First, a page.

New York duo QTY bring a distinct voice to their writing that make their classic rock aesthetic feel like just that. On this self-titled full-length however the band don’t always escape their influence and feel like they’re playing covers more than their own material. This said the dynamic vocal play on this record is lively and the sense of lyrical vulnerability they bring to the recording is a constant joy to hear. While the record isn’t without a couple stumbling blocks, when the band shines you can really feel it.
“Rodeo” starts the album with a classic rock luster, mashed with a touch of Strokes to make it feel slick yet raw. With a sense of joy behind it to match the endlessly catchy riffs, the song sings of finally getting what you’ve wanted. Cheeky with its slow-moving commentary, “Dress/Undress” carries a much more carefree energy to its vintage rock. Letting its harmonies amp up the energy, the feelings behind the song snowball higher and higher.
Dealing with illness on “Michael” the band strays into slightly too familiar territory writing-wise, as each section feels a little too done. While the bridge does offer some of the most intriguing moments in the track, the lyrics about the debilitating effects of being sick are much more of a focus. Guitar lines flicker all around on “Cold Nights” as the duet vocals bring a real emotional core to the song. They manage a brand new sense of sonic depth in the song’s solo as well, as the guitars gain cosmic quality to their riffs.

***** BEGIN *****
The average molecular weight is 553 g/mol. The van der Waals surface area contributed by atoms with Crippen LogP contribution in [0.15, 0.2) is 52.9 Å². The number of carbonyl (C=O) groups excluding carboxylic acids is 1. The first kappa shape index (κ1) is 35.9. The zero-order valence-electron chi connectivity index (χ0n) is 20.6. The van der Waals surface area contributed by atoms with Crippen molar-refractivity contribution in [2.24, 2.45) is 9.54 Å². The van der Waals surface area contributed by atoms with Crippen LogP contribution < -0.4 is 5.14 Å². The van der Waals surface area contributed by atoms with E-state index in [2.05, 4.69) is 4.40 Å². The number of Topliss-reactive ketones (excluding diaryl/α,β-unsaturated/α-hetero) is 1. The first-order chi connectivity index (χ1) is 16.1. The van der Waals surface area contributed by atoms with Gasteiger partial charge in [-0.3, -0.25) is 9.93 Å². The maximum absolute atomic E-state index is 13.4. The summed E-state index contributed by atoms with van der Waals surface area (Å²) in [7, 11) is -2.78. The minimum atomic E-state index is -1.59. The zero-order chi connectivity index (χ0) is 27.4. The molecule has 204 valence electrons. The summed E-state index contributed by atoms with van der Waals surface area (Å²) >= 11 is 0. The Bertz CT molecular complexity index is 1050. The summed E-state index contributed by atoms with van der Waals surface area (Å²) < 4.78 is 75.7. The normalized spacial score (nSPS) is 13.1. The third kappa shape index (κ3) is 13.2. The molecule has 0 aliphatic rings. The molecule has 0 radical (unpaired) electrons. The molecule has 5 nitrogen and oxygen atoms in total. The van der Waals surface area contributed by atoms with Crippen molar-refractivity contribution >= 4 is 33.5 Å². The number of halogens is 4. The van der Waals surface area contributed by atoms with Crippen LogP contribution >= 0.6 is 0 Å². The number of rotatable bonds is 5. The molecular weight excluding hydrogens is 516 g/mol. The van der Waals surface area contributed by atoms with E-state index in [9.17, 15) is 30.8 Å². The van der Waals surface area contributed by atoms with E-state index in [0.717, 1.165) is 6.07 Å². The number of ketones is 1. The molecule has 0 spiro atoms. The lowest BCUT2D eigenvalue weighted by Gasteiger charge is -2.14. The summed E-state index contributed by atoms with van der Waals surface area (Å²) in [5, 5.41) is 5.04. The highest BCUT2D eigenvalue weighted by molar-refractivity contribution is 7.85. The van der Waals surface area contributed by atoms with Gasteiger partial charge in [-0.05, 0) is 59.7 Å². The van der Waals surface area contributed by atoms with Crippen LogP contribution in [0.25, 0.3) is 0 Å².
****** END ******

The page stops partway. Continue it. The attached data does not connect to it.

“Word For This” is one of the most lyrically rich tracks on the record, as they sing to the struggles of modern life and adjusting to your surroundings. In this case however, the more recognizable hooks that surround the track serve to make the track even more accessible. The sunny guitar lines do a lot to balance out the morose lyrics of “Living Things” as the band talk about being beaten down by the world until they can barely take it anymore. Bringing a sense of hope to this dark subject, the band make something relatable and inspiring.
As guitars play call-and-response on “Notify Me” the overall musical tone gets a tad bland, as even the strong composition is stretched to bring more excitement to the track. Unfortunately as so much of this track stands edgeless, it really takes patience to get to the meaty solos in its second half. “Sad Poetic” leans into their blues-rock inspiration with a little more self-awareness, making something inherently pop in the process.
“New Beginnings” has a much more intimate softness to its delivery as the singers take a more back and forth with their delivery, giving each of the backing vocal moments a little more weight when they appear sporadically. Downbeat but looking forward, the emotional peaks of this song really hit home and touch on deeper pains than a lot of the record. “Salvation” stands as one of the most unique tracks on the record, between an ominous intro, glowing waves of sound throughout and one of the most boisterous solos on the entire record. Even at their longest on the record, the band actually manages to push their own limits for a song that really makes you want to hear more as it ends.
Words by Owen Maxwell